Word 'abortion' will not be in new law extending grounds for termination

People Before Profit TD Bríd Smith

Eilish O'Regan

THE word "abortion" will not be inserted in the proposed legislation which will extend the grounds for termination of pregnancy following the repeal of the Eighth Amendment.

An amendment calling for its insertion in The Health (Regulation of Termination of Pregnancy) Bill 2018 was not accepted today.

The discussion over the wording arose at the Oireachtas health committee which is discussing amendments to the law.

TDs Bríd Smith and Louise O’Reilly had proposed the word “abortion” be inserted.

They suggested that the wording  would better reflect the vote of the people in favour of repealing the Eighth Amendment.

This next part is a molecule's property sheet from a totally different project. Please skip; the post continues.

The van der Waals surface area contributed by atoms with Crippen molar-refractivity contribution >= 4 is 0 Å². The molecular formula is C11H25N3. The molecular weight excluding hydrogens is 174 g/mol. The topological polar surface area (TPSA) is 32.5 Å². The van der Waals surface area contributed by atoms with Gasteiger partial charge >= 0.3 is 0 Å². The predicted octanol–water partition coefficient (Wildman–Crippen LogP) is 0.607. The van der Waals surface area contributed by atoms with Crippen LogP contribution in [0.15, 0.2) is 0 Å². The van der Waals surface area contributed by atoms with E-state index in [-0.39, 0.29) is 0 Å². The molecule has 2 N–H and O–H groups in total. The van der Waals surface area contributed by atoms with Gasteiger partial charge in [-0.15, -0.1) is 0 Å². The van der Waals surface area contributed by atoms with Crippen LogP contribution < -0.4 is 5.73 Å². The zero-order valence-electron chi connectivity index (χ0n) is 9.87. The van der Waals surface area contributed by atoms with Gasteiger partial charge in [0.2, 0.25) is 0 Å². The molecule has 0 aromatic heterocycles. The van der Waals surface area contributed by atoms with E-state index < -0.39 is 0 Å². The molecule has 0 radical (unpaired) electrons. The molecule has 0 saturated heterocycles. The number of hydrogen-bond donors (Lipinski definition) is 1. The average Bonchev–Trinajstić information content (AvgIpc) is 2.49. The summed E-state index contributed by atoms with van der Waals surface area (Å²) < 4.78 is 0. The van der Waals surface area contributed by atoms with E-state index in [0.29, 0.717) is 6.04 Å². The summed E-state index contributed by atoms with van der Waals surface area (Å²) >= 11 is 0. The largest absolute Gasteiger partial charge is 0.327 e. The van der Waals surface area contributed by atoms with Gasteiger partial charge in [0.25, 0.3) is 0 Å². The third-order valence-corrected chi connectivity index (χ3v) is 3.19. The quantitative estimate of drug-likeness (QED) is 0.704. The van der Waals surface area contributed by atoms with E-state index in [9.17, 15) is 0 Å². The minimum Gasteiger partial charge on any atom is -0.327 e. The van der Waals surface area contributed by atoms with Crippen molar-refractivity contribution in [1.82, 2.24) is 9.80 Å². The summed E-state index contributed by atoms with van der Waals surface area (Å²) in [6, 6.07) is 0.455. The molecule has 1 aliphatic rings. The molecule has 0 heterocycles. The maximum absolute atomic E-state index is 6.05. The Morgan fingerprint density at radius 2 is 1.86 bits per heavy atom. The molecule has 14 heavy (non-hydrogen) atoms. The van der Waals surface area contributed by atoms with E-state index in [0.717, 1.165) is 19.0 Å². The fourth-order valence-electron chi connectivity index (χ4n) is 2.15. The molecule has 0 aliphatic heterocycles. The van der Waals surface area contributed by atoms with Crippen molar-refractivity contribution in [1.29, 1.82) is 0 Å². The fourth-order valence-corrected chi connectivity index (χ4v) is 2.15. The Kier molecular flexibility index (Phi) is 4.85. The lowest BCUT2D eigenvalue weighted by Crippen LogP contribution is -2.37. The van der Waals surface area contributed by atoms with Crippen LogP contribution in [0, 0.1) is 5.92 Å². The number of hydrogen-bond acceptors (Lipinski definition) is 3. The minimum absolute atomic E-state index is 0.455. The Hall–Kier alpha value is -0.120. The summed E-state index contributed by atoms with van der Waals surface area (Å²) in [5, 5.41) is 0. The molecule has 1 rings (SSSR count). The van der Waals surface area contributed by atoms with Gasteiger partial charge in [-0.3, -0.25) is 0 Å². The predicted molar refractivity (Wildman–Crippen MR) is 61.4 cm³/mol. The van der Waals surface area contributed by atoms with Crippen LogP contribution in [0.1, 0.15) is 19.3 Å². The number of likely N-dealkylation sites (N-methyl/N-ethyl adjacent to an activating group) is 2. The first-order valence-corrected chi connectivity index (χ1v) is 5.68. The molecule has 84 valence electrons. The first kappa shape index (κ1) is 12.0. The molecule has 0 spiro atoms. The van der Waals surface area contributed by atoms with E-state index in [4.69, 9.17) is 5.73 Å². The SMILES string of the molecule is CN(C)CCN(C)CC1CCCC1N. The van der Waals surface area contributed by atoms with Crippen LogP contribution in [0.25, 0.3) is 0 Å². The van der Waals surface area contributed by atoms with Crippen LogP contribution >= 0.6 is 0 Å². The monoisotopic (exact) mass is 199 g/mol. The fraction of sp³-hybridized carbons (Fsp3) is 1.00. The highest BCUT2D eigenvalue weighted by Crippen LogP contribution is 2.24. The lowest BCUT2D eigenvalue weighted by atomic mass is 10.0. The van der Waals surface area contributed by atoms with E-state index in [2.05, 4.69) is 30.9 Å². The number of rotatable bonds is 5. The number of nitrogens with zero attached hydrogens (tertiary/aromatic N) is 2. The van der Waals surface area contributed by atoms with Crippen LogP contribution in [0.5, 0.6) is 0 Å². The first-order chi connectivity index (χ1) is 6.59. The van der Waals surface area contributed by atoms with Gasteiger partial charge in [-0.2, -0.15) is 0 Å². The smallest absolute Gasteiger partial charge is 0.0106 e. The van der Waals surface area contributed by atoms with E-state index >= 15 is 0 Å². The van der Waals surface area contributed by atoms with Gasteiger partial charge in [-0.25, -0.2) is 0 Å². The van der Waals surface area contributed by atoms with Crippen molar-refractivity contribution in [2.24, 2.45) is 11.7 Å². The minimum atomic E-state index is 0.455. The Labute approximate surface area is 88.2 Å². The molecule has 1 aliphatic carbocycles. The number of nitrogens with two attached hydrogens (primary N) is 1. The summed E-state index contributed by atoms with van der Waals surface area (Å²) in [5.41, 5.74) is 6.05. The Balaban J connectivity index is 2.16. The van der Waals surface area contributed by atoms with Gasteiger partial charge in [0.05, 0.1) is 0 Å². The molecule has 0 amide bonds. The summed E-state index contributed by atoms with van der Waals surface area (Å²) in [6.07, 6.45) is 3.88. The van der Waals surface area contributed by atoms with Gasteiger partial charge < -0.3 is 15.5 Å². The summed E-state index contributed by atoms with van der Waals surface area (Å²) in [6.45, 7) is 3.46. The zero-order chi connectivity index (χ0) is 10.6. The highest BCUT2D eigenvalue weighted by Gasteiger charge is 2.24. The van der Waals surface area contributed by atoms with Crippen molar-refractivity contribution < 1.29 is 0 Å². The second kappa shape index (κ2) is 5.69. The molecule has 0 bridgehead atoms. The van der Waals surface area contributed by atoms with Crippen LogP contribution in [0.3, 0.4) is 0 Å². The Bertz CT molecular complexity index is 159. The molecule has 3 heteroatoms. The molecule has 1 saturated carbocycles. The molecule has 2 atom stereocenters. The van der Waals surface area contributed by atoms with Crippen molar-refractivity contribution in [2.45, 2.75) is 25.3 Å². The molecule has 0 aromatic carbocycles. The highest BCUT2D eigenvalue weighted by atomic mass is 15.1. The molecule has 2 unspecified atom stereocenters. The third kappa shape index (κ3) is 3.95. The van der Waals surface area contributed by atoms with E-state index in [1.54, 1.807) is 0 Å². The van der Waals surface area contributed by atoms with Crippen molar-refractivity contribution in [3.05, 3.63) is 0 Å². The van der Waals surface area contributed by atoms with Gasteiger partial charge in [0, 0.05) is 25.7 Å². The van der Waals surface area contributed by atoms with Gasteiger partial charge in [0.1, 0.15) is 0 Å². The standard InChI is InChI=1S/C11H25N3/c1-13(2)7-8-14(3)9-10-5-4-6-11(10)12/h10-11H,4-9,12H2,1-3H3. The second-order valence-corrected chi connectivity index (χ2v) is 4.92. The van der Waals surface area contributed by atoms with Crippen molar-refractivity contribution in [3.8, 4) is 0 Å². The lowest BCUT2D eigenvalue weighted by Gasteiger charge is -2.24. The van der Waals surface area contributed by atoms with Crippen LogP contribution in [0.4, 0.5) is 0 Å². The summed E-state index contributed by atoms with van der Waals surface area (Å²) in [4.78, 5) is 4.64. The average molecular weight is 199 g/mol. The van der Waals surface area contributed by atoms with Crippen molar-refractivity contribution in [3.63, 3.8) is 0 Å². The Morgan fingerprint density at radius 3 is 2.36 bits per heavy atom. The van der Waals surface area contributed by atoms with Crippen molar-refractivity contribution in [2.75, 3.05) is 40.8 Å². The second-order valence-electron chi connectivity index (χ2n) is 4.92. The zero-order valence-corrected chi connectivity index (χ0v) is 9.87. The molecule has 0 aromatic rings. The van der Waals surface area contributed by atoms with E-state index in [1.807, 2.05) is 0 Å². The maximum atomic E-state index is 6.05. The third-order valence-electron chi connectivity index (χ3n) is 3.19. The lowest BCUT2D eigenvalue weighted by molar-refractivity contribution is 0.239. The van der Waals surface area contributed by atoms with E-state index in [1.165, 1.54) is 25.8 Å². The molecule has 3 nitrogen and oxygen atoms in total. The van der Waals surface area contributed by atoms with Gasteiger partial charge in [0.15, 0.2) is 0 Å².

However, Health Minister Simon Harris said the Bill has been drafted to mirror the language put before the people in the referendum.

He said that  “to change it would not be in line with the legal advice received.”

“The word abortion is not in the Constitution either,” he said.The amendment was withdrawn.

Concerns were also raised that part of the Bill’s wording could exclude transgender people.

In response the minister said that changing the wording to “pregnant person” could have unintended consequences and he said he did not see a transgender person who is pregnant being discriminated against.

However, he agreed to amend the explanatory memo accompanying the Bill to clarify the issue and also ensure there was no exclusion of a transgender person in clinical guidelines which will govern how the law will work in practice.